What is Information Literacy?
"To be information literate, a person must be able to recognize when information is needed and have the ability to locate, evaluate, and use effectively the needed information." —American Library Association
Information literacy is a broad term that speaks to our ability to find, evaluate, use, and produce information in effective and ethical ways.
Living in an information age makes information literacy an essential and continually developing skill for the 21st century. Many students are unfamiliar with how to effectively use academic research resources to complete papers or other projects; hence, one of the objectives of the libraries' mission is to teach users the skills necessary to identify, select, evaluate, and retrieve information.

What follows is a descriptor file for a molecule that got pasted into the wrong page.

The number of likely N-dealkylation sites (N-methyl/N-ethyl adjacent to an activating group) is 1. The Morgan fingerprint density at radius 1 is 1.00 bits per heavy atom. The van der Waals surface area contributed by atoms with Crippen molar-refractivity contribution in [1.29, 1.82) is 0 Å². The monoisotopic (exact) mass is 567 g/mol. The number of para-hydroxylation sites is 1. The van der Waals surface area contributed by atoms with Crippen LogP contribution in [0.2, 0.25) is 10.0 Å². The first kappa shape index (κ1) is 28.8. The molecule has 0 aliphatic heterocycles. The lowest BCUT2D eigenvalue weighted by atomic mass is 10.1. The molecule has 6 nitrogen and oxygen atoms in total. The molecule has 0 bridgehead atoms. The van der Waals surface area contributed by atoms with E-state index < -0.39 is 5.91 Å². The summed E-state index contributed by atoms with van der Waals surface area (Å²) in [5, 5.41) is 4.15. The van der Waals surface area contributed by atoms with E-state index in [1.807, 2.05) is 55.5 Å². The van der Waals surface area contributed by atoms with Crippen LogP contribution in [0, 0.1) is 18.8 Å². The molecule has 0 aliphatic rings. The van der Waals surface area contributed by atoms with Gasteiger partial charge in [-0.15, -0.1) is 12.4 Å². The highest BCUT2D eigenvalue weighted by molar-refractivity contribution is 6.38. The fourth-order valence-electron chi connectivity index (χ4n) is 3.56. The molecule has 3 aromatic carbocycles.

This supports the University's mission to "educate students to be morally responsible leaders who think critically, act wisely, and work skillfully to advance the common good."
Through information literacy training, students are introduced to strategies for searching and learn how to critically evaluate the results of their searches. They become proficient in using catalogs, databases, and the Internet, which in turn reduces their library anxiety. In upper division and graduate classes, they also learn about the research process and contemporary scholarly communication.
The libraries' underlying curriculum is the Framework for Information Literacy for Higher Education, developed in 2016 by the Association of College & Research Libraries (ACRL).